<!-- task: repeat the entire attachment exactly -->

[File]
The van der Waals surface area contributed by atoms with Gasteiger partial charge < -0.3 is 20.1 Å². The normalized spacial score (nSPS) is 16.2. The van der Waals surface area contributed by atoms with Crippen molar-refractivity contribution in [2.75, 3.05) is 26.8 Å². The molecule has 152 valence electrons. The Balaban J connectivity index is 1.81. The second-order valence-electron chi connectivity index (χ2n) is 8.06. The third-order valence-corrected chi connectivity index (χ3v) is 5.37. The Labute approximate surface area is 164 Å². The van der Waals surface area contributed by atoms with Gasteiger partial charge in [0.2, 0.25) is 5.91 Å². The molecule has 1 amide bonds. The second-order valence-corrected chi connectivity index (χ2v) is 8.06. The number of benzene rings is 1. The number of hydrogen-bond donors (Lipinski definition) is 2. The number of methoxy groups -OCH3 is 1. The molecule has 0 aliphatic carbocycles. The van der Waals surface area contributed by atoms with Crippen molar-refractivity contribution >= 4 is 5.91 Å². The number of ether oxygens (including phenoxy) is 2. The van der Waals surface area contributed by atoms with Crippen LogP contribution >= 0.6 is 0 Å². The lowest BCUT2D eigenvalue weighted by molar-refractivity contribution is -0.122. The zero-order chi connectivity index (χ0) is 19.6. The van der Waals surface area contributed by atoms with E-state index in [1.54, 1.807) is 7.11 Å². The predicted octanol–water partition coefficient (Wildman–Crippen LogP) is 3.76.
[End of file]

The van der Waals surface area contributed by atoms with Gasteiger partial charge < -0.3 is 20.1 Å². The normalized spacial score (nSPS) is 16.2. The van der Waals surface area contributed by atoms with Crippen molar-refractivity contribution in [2.75, 3.05) is 26.8 Å². The molecule has 152 valence electrons. The Balaban J connectivity index is 1.81. The second-order valence-electron chi connectivity index (χ2n) is 8.06. The third-order valence-corrected chi connectivity index (χ3v) is 5.37. The Labute approximate surface area is 164 Å². The van der Waals surface area contributed by atoms with Gasteiger partial charge in [0.2, 0.25) is 5.91 Å². The molecule has 1 amide bonds. The second-order valence-corrected chi connectivity index (χ2v) is 8.06. The number of benzene rings is 1. The number of hydrogen-bond donors (Lipinski definition) is 2. The number of methoxy groups -OCH3 is 1. The molecule has 0 aliphatic carbocycles. The van der Waals surface area contributed by atoms with Crippen molar-refractivity contribution >= 4 is 5.91 Å². The number of ether oxygens (including phenoxy) is 2. The van der Waals surface area contributed by atoms with Crippen LogP contribution >= 0.6 is 0 Å². The lowest BCUT2D eigenvalue weighted by molar-refractivity contribution is -0.122. The zero-order chi connectivity index (χ0) is 19.6. The van der Waals surface area contributed by atoms with E-state index in [1.54, 1.807) is 7.11 Å². The predicted octanol–water partition coefficient (Wildman–Crippen LogP) is 3.76.